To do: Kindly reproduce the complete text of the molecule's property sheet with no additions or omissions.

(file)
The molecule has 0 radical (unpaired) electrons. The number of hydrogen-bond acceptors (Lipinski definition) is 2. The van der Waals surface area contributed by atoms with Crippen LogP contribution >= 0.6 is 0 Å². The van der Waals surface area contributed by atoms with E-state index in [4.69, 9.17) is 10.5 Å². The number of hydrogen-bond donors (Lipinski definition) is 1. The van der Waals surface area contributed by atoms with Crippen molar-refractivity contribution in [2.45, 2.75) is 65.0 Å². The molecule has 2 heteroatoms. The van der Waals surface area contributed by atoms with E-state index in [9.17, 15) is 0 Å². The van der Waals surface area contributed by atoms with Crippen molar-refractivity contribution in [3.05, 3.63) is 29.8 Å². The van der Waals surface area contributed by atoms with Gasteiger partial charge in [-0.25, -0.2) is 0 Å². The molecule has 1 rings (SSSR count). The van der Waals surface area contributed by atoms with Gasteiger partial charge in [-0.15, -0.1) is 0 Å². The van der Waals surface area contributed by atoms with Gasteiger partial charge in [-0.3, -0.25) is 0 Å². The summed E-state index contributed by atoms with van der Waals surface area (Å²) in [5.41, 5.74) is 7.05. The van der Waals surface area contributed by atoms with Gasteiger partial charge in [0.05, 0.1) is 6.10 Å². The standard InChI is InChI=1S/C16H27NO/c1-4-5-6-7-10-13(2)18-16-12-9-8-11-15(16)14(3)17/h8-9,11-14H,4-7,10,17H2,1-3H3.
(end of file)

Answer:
The molecule has 0 radical (unpaired) electrons. The number of hydrogen-bond acceptors (Lipinski definition) is 2. The van der Waals surface area contributed by atoms with Crippen LogP contribution >= 0.6 is 0 Å². The van der Waals surface area contributed by atoms with E-state index in [4.69, 9.17) is 10.5 Å². The number of hydrogen-bond donors (Lipinski definition) is 1. The van der Waals surface area contributed by atoms with Crippen molar-refractivity contribution in [2.45, 2.75) is 65.0 Å². The molecule has 2 heteroatoms. The van der Waals surface area contributed by atoms with E-state index in [9.17, 15) is 0 Å². The van der Waals surface area contributed by atoms with Crippen molar-refractivity contribution in [3.05, 3.63) is 29.8 Å². The van der Waals surface area contributed by atoms with Gasteiger partial charge in [-0.25, -0.2) is 0 Å². The molecule has 1 rings (SSSR count). The van der Waals surface area contributed by atoms with Gasteiger partial charge in [-0.15, -0.1) is 0 Å². The van der Waals surface area contributed by atoms with Gasteiger partial charge in [-0.3, -0.25) is 0 Å². The summed E-state index contributed by atoms with van der Waals surface area (Å²) in [5.41, 5.74) is 7.05. The van der Waals surface area contributed by atoms with Gasteiger partial charge in [0.05, 0.1) is 6.10 Å². The standard InChI is InChI=1S/C16H27NO/c1-4-5-6-7-10-13(2)18-16-12-9-8-11-15(16)14(3)17/h8-9,11-14H,4-7,10,17H2,1-3H3.